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IPAN says No to sending Australian military to Straits of Homuz

Australia shows contempt for an international rules-based order, agreeing to join the US and UK with a naval, air and ADF personel presence in the Persian Gulf without any national debate or UN resolution.

PM Scott Morrison announced today that Australia would join an international mission to protect trade through the Strait of Horumz.
The international force consists of the UK, US, Australia and Bahrain.

Spokesperson for the Independent and Peaceful Australia network, Ms Brownlie said: “This is being presented as protection of the flow of oil through the Persian Gulf and in Australia’s national interest, but it is clear the US is chafing at the bit for an opportunity to attack Iran having spent many years imposing harsh sanctions on the people and most recently pulling out of the JCPOA effectively destroying prospects for peace with Iran.”

“It is also worth noting the irresponsibility of our government in allowing our oil stocks to be so low making us more vulnerable to supply issues creating a dependence on the US to provide back-up reserves”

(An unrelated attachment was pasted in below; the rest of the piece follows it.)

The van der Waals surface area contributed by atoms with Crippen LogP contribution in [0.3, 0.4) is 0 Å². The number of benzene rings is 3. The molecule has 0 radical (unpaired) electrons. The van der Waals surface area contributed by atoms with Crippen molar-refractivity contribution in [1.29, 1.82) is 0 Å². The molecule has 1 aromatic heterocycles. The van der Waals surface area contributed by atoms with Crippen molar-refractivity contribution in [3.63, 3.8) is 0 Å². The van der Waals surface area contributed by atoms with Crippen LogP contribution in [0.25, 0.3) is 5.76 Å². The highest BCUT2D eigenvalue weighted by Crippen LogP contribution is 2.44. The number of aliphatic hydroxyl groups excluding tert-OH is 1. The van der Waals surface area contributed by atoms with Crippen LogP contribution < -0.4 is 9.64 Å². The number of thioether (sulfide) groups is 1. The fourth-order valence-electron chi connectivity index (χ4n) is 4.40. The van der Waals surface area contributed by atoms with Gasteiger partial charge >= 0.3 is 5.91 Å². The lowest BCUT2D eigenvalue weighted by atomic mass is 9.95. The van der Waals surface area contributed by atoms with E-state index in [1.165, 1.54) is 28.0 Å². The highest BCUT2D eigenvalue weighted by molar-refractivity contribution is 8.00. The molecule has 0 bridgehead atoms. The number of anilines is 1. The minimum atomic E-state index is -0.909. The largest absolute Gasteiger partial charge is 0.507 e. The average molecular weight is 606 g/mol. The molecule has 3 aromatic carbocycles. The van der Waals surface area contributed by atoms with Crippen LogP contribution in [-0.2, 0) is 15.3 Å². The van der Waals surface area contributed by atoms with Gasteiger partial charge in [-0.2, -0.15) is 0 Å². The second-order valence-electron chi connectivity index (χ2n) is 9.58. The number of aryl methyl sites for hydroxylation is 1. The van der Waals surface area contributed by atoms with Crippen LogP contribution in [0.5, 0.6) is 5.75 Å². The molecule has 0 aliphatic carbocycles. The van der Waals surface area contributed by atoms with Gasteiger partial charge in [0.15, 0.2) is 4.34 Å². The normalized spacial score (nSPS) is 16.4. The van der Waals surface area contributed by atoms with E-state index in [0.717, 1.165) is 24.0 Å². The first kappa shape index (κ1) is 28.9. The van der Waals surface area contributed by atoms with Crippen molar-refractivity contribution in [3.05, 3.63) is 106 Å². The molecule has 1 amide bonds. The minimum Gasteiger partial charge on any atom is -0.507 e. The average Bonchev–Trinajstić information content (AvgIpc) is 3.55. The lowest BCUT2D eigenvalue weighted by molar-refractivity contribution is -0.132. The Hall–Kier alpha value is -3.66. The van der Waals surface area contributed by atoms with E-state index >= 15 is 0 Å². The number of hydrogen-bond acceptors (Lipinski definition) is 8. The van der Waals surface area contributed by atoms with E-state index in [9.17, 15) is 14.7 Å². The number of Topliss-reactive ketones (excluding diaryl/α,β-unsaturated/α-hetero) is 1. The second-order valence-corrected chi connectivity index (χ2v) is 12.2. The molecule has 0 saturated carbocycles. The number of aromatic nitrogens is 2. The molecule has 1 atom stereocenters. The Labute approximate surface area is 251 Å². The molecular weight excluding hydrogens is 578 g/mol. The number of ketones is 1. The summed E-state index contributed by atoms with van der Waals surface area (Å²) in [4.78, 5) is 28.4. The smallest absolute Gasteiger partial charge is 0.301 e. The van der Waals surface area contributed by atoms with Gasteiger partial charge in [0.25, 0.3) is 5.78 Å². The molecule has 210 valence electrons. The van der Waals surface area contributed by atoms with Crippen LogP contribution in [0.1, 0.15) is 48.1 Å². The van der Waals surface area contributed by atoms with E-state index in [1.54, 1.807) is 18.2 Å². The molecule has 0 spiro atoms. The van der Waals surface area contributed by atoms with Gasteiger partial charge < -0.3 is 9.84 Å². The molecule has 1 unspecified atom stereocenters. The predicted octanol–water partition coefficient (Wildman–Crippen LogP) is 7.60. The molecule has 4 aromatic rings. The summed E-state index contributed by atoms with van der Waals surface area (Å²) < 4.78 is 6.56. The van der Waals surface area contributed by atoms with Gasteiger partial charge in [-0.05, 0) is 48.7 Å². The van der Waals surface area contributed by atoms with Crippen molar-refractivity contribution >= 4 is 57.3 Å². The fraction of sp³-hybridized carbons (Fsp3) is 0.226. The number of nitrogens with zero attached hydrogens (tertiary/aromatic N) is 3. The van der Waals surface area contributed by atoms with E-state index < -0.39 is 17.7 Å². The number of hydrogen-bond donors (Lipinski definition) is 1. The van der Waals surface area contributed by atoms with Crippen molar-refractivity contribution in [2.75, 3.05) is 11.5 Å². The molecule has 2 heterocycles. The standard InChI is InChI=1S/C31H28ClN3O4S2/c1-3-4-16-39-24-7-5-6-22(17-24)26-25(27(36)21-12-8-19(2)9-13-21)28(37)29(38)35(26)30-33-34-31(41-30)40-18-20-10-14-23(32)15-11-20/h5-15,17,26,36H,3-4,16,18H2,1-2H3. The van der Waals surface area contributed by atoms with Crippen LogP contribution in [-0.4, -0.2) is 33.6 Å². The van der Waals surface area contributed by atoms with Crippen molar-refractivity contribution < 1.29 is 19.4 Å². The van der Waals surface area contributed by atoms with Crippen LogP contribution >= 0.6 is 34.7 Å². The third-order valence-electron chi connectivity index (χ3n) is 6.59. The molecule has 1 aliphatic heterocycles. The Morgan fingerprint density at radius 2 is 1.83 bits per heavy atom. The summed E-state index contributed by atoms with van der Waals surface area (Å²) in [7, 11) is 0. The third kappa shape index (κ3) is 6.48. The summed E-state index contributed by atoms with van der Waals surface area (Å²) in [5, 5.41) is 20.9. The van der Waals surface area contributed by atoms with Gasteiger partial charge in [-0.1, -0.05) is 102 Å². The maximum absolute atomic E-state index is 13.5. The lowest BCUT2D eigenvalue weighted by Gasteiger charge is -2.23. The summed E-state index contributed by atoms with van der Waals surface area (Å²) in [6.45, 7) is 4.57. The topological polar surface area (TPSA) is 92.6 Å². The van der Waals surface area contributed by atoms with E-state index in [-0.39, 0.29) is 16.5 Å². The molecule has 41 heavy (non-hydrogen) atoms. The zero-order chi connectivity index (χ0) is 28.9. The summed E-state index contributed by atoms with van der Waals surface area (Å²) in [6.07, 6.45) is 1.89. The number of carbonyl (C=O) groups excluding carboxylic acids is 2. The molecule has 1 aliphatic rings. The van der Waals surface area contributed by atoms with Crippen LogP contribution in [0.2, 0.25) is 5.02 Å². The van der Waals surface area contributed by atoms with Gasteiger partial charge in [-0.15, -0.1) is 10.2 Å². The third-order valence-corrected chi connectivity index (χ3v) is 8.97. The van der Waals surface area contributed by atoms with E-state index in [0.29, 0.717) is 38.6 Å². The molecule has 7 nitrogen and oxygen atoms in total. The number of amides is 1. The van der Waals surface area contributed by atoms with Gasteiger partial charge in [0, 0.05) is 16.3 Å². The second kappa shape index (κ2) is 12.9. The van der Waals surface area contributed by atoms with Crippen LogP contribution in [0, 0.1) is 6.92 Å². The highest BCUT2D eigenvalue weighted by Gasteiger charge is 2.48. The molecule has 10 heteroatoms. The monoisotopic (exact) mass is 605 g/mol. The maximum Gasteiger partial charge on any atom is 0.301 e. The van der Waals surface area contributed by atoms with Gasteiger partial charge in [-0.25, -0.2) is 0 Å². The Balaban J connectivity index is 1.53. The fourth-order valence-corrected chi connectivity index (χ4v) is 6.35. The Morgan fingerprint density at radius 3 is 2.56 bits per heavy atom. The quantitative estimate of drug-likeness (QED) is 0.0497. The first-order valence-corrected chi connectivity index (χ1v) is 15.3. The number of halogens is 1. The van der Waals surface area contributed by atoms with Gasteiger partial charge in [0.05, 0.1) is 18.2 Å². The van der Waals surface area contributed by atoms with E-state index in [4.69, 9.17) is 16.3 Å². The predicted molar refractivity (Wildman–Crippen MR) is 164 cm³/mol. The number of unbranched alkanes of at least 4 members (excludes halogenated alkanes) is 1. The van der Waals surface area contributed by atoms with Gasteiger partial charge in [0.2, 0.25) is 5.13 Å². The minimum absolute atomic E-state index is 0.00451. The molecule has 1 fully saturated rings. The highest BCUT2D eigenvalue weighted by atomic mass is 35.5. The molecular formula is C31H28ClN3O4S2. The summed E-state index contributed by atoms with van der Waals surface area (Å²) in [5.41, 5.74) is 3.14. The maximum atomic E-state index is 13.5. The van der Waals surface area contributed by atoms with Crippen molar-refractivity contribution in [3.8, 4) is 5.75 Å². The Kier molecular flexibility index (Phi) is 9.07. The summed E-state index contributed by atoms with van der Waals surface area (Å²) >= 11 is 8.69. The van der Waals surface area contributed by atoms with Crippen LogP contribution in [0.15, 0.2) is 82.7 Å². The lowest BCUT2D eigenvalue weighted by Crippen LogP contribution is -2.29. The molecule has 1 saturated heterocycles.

“The last illegal action taken by the US ,UK and Australia was to form the so-called coalition of the willing to mount an attack and invasion of Iraq opening a pandora’s box of instability in the whole region.”

“Australia has no interest in a conflict in the Persian Gulf, and no enmity towards Iran. Such a conflict without a UN Security Council resolution would be illegal, and would expose Australian leaders and the ADF to accusations of the war crime of aggression,” said Ms Brownlie.

Former secretary of the defence department, Paul Barratt, told The Guardian. Australian involvement in potential military action in the Gulf could be illegal, and argued it was “very foolish for us to get involved in this provocative behaviour”.

“This is an application of military force. There ought to be a debate in the parliament, and we ought not to engage in any activity that would foreseeably involve the use of military force without that debate,” he said.

“Australian leaders need to heed the lessons of the past. Its time we decoupled from US foreign policy and act independently in the interests of peace and stability,” said Ms Brownlie.

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